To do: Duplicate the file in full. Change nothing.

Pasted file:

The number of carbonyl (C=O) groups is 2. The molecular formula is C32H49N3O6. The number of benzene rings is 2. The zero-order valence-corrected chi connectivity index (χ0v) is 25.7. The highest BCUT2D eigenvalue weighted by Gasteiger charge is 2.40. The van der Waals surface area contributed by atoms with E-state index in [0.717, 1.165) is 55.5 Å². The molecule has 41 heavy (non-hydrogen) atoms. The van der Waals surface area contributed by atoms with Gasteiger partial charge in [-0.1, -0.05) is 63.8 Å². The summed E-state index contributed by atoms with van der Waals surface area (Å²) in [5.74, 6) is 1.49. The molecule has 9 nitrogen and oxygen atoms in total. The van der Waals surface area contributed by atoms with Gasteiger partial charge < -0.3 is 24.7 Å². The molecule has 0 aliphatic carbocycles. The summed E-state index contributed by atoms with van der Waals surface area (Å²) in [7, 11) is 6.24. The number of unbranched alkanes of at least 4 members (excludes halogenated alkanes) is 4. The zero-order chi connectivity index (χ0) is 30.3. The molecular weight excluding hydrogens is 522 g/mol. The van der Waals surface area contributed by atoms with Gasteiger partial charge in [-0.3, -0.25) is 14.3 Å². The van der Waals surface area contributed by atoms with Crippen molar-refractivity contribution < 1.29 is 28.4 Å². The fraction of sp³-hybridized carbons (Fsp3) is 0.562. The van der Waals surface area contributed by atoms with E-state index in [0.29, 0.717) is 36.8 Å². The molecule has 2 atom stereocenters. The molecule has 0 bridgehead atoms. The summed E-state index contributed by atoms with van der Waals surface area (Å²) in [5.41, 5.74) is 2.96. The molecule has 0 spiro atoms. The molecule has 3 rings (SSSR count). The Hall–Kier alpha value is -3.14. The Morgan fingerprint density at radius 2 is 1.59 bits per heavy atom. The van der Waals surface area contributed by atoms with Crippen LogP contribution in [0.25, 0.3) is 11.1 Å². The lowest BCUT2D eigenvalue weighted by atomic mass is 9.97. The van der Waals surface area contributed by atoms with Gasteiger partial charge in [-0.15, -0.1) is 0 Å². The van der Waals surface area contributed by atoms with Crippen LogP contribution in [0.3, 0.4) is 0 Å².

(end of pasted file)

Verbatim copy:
The number of carbonyl (C=O) groups is 2. The molecular formula is C32H49N3O6. The number of benzene rings is 2. The zero-order valence-corrected chi connectivity index (χ0v) is 25.7. The highest BCUT2D eigenvalue weighted by Gasteiger charge is 2.40. The van der Waals surface area contributed by atoms with E-state index in [0.717, 1.165) is 55.5 Å². The molecule has 41 heavy (non-hydrogen) atoms. The van der Waals surface area contributed by atoms with Gasteiger partial charge in [-0.1, -0.05) is 63.8 Å². The summed E-state index contributed by atoms with van der Waals surface area (Å²) in [5.74, 6) is 1.49. The molecule has 9 nitrogen and oxygen atoms in total. The van der Waals surface area contributed by atoms with Gasteiger partial charge < -0.3 is 24.7 Å². The molecule has 0 aliphatic carbocycles. The summed E-state index contributed by atoms with van der Waals surface area (Å²) in [7, 11) is 6.24. The number of unbranched alkanes of at least 4 members (excludes halogenated alkanes) is 4. The zero-order chi connectivity index (χ0) is 30.3. The molecular weight excluding hydrogens is 522 g/mol. The van der Waals surface area contributed by atoms with Gasteiger partial charge in [-0.3, -0.25) is 14.3 Å². The van der Waals surface area contributed by atoms with Crippen molar-refractivity contribution < 1.29 is 28.4 Å². The fraction of sp³-hybridized carbons (Fsp3) is 0.562. The van der Waals surface area contributed by atoms with E-state index in [0.29, 0.717) is 36.8 Å². The molecule has 2 atom stereocenters. The molecule has 0 bridgehead atoms. The summed E-state index contributed by atoms with van der Waals surface area (Å²) in [5.41, 5.74) is 2.96. The molecule has 0 spiro atoms. The molecule has 3 rings (SSSR count). The Hall–Kier alpha value is -3.14. The Morgan fingerprint density at radius 2 is 1.59 bits per heavy atom. The van der Waals surface area contributed by atoms with Crippen LogP contribution in [0.25, 0.3) is 11.1 Å². The lowest BCUT2D eigenvalue weighted by atomic mass is 9.97. The van der Waals surface area contributed by atoms with Gasteiger partial charge in [-0.15, -0.1) is 0 Å². The van der Waals surface area contributed by atoms with Crippen LogP contribution in [0.3, 0.4) is 0 Å².